A man on trial for murdering a seven-year-old girl in 1992 will not give evidence in his defence, a jury has been told.
David Boyd, 55, denies murdering Nikki Allan in a derelict dockside building in Sunderland 31 years ago.
The youngster was lured to the old Exchange building at night, battered with a brick and stabbed repeatedly and dragged along the floor and dumped – dead or dying – in the basement, Newcastle Crown Court has been told.
On Tuesday, jurors heard Boyd has a previous conviction for indecent assaulting a nine-year-old girl in 1999.
Mrs Justice Lambert checked with Mr Pitter that Boyd understands what that means.
She said: “If the defendant chooses not to give evidence, he is aware it would be permissible for this jury to draw inferences as appear proper?”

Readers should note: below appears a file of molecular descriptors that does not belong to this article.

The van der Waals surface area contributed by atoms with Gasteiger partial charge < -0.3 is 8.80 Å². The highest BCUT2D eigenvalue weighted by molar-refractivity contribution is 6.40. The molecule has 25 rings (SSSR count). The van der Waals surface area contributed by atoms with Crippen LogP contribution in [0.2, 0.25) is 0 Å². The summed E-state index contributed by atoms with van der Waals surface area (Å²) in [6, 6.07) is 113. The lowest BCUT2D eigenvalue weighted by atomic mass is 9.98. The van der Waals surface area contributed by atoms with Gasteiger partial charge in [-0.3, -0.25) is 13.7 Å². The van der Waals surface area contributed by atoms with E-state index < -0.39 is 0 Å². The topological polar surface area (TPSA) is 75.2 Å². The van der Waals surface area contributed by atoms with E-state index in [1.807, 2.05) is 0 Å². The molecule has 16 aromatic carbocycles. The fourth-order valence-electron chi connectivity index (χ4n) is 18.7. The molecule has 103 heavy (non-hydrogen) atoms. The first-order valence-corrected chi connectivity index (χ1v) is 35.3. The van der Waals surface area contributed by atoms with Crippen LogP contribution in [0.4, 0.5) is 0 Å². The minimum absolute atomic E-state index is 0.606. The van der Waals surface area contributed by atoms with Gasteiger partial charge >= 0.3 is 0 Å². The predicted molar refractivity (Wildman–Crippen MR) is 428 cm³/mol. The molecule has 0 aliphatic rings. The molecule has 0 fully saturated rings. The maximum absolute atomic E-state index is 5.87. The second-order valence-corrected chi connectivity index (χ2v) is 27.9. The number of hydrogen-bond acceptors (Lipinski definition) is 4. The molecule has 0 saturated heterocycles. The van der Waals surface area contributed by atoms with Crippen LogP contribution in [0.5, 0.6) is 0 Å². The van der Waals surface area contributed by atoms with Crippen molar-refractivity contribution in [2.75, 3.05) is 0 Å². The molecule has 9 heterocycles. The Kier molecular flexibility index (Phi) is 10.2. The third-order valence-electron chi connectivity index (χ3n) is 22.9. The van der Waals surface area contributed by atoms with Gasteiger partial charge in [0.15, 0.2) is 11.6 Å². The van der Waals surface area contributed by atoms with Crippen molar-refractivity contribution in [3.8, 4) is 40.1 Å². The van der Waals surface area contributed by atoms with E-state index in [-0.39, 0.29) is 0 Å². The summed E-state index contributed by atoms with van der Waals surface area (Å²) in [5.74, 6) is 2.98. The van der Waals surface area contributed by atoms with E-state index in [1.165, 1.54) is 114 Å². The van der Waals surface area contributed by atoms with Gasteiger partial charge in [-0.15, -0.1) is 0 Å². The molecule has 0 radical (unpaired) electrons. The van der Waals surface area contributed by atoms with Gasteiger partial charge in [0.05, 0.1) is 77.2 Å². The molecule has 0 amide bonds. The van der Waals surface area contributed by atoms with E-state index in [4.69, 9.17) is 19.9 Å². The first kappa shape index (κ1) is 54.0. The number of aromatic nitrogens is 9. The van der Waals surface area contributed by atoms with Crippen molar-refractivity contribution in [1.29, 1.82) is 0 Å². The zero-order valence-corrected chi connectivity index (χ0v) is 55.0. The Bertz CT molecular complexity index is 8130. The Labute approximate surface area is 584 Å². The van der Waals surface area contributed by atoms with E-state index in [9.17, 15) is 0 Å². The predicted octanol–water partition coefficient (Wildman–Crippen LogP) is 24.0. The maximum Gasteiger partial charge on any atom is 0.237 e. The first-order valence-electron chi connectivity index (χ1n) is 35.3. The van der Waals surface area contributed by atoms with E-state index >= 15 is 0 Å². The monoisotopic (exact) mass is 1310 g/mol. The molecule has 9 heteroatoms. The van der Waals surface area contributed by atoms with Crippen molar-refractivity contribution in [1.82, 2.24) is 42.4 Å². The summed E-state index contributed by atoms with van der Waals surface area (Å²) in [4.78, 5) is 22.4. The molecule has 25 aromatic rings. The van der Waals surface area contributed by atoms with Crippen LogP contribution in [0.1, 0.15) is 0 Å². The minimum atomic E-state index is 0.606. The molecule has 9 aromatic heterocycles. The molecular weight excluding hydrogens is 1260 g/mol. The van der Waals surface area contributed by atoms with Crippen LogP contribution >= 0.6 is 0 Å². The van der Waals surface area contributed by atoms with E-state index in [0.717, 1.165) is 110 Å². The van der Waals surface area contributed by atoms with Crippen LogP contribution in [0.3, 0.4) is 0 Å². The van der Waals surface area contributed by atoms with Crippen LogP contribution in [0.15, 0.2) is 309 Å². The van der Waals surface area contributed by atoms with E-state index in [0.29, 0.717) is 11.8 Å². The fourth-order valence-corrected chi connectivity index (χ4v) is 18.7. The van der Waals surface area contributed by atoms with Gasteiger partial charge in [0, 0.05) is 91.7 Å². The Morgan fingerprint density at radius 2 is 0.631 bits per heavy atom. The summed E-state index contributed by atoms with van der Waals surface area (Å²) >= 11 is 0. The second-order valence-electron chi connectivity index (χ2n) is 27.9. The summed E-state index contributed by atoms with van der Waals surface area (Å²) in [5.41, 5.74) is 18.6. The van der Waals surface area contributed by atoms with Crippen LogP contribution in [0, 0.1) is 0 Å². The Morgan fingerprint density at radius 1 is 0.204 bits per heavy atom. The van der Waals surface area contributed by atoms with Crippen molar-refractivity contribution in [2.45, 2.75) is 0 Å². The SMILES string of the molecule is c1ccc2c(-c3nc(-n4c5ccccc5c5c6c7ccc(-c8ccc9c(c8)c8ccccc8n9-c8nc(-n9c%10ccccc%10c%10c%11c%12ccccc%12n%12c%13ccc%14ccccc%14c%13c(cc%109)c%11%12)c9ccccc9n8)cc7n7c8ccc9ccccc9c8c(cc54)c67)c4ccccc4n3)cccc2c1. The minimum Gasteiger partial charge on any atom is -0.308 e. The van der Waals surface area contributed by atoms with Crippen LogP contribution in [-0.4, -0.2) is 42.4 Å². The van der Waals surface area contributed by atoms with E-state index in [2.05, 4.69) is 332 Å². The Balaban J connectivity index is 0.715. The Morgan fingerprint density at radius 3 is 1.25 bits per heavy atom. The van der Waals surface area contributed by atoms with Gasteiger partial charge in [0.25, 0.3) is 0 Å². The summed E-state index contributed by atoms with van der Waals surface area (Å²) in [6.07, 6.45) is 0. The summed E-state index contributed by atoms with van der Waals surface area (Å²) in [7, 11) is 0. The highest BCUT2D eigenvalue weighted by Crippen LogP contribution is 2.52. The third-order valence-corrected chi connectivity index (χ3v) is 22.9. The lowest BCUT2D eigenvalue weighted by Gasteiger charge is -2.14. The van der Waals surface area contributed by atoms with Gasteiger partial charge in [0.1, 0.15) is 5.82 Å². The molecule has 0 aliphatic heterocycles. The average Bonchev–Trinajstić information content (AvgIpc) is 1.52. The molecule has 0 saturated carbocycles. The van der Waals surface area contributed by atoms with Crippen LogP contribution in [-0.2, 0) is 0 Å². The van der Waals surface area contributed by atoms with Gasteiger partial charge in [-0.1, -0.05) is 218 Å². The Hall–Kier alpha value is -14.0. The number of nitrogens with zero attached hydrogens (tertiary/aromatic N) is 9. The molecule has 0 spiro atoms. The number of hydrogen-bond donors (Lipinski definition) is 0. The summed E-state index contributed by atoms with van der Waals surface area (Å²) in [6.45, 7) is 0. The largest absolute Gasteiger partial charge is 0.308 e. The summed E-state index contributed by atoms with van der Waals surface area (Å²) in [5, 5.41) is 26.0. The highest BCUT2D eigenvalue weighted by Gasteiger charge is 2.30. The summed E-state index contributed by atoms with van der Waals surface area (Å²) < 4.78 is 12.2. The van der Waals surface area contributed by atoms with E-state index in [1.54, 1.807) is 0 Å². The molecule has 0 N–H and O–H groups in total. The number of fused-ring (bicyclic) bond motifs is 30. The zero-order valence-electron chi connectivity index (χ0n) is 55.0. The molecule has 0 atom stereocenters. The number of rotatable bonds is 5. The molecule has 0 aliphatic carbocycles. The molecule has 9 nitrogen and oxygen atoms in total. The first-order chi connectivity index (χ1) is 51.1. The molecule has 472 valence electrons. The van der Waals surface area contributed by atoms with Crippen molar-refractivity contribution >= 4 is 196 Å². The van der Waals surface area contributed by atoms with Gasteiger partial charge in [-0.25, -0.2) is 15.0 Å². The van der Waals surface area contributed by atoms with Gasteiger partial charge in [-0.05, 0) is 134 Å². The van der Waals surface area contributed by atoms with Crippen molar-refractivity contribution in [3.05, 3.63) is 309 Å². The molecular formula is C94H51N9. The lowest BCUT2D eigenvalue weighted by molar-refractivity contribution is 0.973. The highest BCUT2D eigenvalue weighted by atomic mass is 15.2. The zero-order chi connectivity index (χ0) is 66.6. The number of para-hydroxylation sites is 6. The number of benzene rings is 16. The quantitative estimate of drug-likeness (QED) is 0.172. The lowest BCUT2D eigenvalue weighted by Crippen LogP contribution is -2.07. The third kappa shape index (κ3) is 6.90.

Mr Pitter confirmed Boyd is aware.
Nikki lived near Boyd in flats called The Garths, which have since been demolished.
Setting out the route to verdict, Mrs Justice Lambert said the prosecution case relies on “circumstantial evidence”.
She said: “(There are) different pieces or strands of evidence which, when put together, the prosecution says, leave no doubt that the defendant is guilty.”
The defence case is that Boyd did not kill Nikki and the strands of evidence are “the result of innocent coincidences”, the judge said.
In his closing speech to the jury, Richard Wright KC, prosecuting, said: “If it is not David Boyd, who is it?
“Because the defence theory must be (…) it all just must be bad luck and the real killer is this phantom, The Invisible Man, who breezed in and commits the murder and leaves not a scientific trace, not a shred of evidence.”
The case was adjourned until Thursday when Mr Pitter will make his closing speech on behalf of the defendant.